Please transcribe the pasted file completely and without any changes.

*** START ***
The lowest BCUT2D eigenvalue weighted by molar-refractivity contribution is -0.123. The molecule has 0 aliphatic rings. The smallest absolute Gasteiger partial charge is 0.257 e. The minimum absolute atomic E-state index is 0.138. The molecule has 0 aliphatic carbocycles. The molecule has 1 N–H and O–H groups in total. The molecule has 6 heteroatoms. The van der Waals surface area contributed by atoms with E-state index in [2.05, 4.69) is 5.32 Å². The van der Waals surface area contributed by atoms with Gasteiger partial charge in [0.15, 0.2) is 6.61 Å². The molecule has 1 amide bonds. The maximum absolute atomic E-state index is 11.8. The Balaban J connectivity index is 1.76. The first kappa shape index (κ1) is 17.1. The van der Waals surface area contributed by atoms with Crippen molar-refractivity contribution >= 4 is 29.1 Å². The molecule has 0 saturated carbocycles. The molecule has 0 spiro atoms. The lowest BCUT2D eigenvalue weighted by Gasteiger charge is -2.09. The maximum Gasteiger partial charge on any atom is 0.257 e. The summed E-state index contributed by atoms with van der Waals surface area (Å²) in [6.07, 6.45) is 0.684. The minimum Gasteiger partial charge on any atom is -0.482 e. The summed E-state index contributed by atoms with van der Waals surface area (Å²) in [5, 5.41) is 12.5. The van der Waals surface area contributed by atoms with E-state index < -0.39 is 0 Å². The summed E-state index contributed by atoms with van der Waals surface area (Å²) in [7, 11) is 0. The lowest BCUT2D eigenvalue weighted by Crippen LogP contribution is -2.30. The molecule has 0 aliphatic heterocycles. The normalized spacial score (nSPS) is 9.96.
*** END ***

The lowest BCUT2D eigenvalue weighted by molar-refractivity contribution is -0.123. The molecule has 0 aliphatic rings. The smallest absolute Gasteiger partial charge is 0.257 e. The minimum absolute atomic E-state index is 0.138. The molecule has 0 aliphatic carbocycles. The molecule has 1 N–H and O–H groups in total. The molecule has 6 heteroatoms. The van der Waals surface area contributed by atoms with E-state index in [2.05, 4.69) is 5.32 Å². The van der Waals surface area contributed by atoms with Gasteiger partial charge in [0.15, 0.2) is 6.61 Å². The molecule has 1 amide bonds. The maximum absolute atomic E-state index is 11.8. The Balaban J connectivity index is 1.76. The first kappa shape index (κ1) is 17.1. The van der Waals surface area contributed by atoms with Crippen molar-refractivity contribution >= 4 is 29.1 Å². The molecule has 0 saturated carbocycles. The molecule has 0 spiro atoms. The lowest BCUT2D eigenvalue weighted by Gasteiger charge is -2.09. The maximum Gasteiger partial charge on any atom is 0.257 e. The summed E-state index contributed by atoms with van der Waals surface area (Å²) in [6.07, 6.45) is 0.684. The minimum Gasteiger partial charge on any atom is -0.482 e. The summed E-state index contributed by atoms with van der Waals surface area (Å²) in [5, 5.41) is 12.5. The van der Waals surface area contributed by atoms with E-state index < -0.39 is 0 Å². The summed E-state index contributed by atoms with van der Waals surface area (Å²) in [7, 11) is 0. The lowest BCUT2D eigenvalue weighted by Crippen LogP contribution is -2.30. The molecule has 0 aliphatic heterocycles. The normalized spacial score (nSPS) is 9.96.